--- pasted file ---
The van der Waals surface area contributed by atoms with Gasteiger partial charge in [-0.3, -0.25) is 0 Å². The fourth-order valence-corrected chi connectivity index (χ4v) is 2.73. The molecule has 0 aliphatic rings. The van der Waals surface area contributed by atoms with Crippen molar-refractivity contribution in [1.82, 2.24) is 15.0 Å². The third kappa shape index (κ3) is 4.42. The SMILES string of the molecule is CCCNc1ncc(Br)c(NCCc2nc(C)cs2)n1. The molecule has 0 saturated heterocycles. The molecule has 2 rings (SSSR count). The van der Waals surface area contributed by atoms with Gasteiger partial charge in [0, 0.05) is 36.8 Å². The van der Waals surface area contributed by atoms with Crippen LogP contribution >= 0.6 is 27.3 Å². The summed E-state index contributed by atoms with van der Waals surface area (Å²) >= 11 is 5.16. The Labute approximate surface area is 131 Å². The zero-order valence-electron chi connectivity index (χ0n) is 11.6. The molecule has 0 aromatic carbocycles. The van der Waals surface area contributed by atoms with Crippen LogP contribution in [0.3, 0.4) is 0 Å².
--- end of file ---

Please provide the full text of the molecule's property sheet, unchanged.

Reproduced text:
The van der Waals surface area contributed by atoms with Gasteiger partial charge in [-0.3, -0.25) is 0 Å². The fourth-order valence-corrected chi connectivity index (χ4v) is 2.73. The molecule has 0 aliphatic rings. The van der Waals surface area contributed by atoms with Crippen molar-refractivity contribution in [1.82, 2.24) is 15.0 Å². The third kappa shape index (κ3) is 4.42. The SMILES string of the molecule is CCCNc1ncc(Br)c(NCCc2nc(C)cs2)n1. The molecule has 0 saturated heterocycles. The molecule has 2 rings (SSSR count). The van der Waals surface area contributed by atoms with Gasteiger partial charge in [0, 0.05) is 36.8 Å². The van der Waals surface area contributed by atoms with Crippen LogP contribution >= 0.6 is 27.3 Å². The summed E-state index contributed by atoms with van der Waals surface area (Å²) >= 11 is 5.16. The Labute approximate surface area is 131 Å². The zero-order valence-electron chi connectivity index (χ0n) is 11.6. The molecule has 0 aromatic carbocycles. The van der Waals surface area contributed by atoms with Crippen LogP contribution in [0.3, 0.4) is 0 Å².